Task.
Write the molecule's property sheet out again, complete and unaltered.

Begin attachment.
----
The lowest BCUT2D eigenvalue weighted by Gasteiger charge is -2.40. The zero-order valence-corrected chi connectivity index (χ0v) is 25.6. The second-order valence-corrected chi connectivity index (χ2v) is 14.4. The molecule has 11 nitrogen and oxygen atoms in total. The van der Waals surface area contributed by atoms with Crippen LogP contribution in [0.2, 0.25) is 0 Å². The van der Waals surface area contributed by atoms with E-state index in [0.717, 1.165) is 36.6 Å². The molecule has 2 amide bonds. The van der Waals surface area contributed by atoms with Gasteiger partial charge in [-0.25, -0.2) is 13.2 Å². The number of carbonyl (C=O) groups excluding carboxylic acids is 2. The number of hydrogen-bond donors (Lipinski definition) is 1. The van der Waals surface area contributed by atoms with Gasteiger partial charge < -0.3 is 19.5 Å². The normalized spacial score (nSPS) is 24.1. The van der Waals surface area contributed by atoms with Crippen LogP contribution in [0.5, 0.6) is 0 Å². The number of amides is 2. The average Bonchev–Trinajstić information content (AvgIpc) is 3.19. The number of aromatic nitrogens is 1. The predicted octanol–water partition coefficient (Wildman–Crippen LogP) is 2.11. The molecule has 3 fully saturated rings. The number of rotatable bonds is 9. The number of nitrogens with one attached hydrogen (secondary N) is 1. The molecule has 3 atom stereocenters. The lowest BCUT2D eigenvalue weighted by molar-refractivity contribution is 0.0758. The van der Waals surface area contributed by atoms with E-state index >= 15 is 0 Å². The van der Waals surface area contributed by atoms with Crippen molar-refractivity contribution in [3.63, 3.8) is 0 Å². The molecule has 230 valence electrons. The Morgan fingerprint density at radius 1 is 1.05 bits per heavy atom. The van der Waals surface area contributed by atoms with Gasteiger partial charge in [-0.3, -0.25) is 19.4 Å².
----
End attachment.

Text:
The lowest BCUT2D eigenvalue weighted by Gasteiger charge is -2.40. The zero-order valence-corrected chi connectivity index (χ0v) is 25.6. The second-order valence-corrected chi connectivity index (χ2v) is 14.4. The molecule has 11 nitrogen and oxygen atoms in total. The van der Waals surface area contributed by atoms with Crippen LogP contribution in [0.2, 0.25) is 0 Å². The van der Waals surface area contributed by atoms with E-state index in [0.717, 1.165) is 36.6 Å². The molecule has 2 amide bonds. The van der Waals surface area contributed by atoms with Gasteiger partial charge in [-0.25, -0.2) is 13.2 Å². The number of carbonyl (C=O) groups excluding carboxylic acids is 2. The number of hydrogen-bond donors (Lipinski definition) is 1. The van der Waals surface area contributed by atoms with Gasteiger partial charge < -0.3 is 19.5 Å². The normalized spacial score (nSPS) is 24.1. The van der Waals surface area contributed by atoms with Crippen LogP contribution in [0.5, 0.6) is 0 Å². The number of amides is 2. The average Bonchev–Trinajstić information content (AvgIpc) is 3.19. The number of aromatic nitrogens is 1. The predicted octanol–water partition coefficient (Wildman–Crippen LogP) is 2.11. The molecule has 3 fully saturated rings. The number of rotatable bonds is 9. The number of nitrogens with one attached hydrogen (secondary N) is 1. The molecule has 3 atom stereocenters. The lowest BCUT2D eigenvalue weighted by molar-refractivity contribution is 0.0758. The van der Waals surface area contributed by atoms with E-state index >= 15 is 0 Å². The van der Waals surface area contributed by atoms with Crippen molar-refractivity contribution in [3.63, 3.8) is 0 Å². The molecule has 230 valence electrons. The Morgan fingerprint density at radius 1 is 1.05 bits per heavy atom. The van der Waals surface area contributed by atoms with Gasteiger partial charge in [-0.3, -0.25) is 19.4 Å².